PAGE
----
LITA Committee Recognizing Excellence in Children’s and Young Adult Science Fiction


To solicit submissions, select, annotate, and present for publication annually, the list of notable children's science fiction books published in the preceding year.

Books will be considered for children in three age groups:

  • picture books for preschool and early readers;
  • illustrated chapter books or short novels for older grade school students, ages 7-11; and
  • YA books for teens ages 12-18.

The LITA Committee Recognizing Excellence in Children’s and Young Adult Science Fiction Notable Lists will be produced annually; in addition special recognition may be given for books that don’t exactly fit the categories. Titles that appear on the Lists are those that have been read, evaluated, and discussed by the full committee, in accordance with the committee's policies and procedures, and that the committee has come to a consensus that these titles are worthy of being placed on the Lists. 


Jenny Levine (Staff Liaison, October 5, 2016, to January 31, 2025)

Displaying active committee roster as of 03/04/2024. Last retrieved on 03/04/2024. Members can log in and refresh the page to view full contact information for committee members.


Consists of a chair, 5-7 members, and the past chair serving in an ex officio capacity to ensure transfer of knowledge. One member will be from the sponsoring organization and one member will be the LITA Imagineering Interest Group Chair or his/her designee. Members (other than those from the Sponsor and Imagineering IG) are appointed for staggered 2-year terms and cannot be appointed to consecutive terms except unless it is to serve in chair/past chair capacity. Chair appointments will be for 2 years, with the person acting as past chair in the 2nd year.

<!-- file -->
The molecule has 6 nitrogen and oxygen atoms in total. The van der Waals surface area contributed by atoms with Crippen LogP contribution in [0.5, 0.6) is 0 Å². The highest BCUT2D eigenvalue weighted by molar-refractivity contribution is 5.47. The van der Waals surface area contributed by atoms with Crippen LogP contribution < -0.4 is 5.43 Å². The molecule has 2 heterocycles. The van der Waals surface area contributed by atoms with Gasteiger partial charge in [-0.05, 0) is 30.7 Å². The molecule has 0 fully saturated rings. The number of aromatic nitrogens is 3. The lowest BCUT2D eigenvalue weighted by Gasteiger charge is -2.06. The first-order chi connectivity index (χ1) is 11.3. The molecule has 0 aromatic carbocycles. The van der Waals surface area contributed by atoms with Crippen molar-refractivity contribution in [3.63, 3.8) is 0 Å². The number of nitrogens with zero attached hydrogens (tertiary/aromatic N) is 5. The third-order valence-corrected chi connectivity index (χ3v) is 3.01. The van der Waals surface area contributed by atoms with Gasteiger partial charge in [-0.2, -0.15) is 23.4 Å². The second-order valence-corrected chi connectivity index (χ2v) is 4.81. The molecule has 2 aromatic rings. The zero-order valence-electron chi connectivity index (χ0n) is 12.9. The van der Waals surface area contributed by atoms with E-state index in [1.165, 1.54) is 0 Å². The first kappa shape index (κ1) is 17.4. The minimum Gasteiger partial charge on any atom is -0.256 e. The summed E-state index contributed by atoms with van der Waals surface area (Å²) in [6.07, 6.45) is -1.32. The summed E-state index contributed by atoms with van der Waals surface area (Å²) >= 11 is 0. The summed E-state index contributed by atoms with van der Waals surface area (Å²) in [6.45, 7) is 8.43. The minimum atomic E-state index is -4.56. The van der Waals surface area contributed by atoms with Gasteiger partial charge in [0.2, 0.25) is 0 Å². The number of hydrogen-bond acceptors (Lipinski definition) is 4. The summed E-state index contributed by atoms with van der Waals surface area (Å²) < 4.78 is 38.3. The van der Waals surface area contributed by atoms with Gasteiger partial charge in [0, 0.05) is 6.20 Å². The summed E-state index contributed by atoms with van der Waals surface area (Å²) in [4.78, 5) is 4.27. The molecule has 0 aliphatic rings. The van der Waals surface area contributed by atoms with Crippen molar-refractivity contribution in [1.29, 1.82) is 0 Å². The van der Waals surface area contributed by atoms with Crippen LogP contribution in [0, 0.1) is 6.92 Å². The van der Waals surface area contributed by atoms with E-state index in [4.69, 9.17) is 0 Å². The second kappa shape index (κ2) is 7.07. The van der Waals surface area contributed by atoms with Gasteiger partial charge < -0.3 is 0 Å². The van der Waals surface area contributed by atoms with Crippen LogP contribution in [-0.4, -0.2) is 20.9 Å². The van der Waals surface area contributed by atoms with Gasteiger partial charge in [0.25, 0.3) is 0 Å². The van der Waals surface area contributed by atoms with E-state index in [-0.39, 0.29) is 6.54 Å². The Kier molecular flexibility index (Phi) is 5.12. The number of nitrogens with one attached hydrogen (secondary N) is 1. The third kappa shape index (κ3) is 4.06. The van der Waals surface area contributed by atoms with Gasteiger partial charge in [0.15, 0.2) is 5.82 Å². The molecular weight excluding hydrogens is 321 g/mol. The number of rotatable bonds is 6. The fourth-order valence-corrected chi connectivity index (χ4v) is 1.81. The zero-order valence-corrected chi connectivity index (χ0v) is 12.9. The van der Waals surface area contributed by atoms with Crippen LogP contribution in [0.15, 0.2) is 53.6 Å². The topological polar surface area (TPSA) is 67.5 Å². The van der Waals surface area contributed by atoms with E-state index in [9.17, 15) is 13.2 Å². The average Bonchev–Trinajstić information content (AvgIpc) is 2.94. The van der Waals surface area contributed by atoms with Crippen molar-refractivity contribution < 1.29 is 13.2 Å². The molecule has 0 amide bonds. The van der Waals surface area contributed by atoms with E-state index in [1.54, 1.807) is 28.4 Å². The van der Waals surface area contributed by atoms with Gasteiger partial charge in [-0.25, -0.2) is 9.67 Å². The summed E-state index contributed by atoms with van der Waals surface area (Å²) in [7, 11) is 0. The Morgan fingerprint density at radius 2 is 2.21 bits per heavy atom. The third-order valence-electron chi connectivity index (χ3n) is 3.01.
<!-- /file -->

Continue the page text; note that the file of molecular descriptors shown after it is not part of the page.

The awards began as the "Golden Duck Awards for Excellence in Children’s Science Fiction," and were sponsored by Super-Con-Duck-Tivity, the non-profit organization based in DuPage County Illinois that held the “DucKon” SF convention. The founders of the awards - Douglas Drummond, Helen Gbala, and Lindalee Stuckey – envisioned them as Hugo Awards for Children’s Literature. They were first presented at the World Science Fiction Convention (WorldCon) held in Orlando in 1993.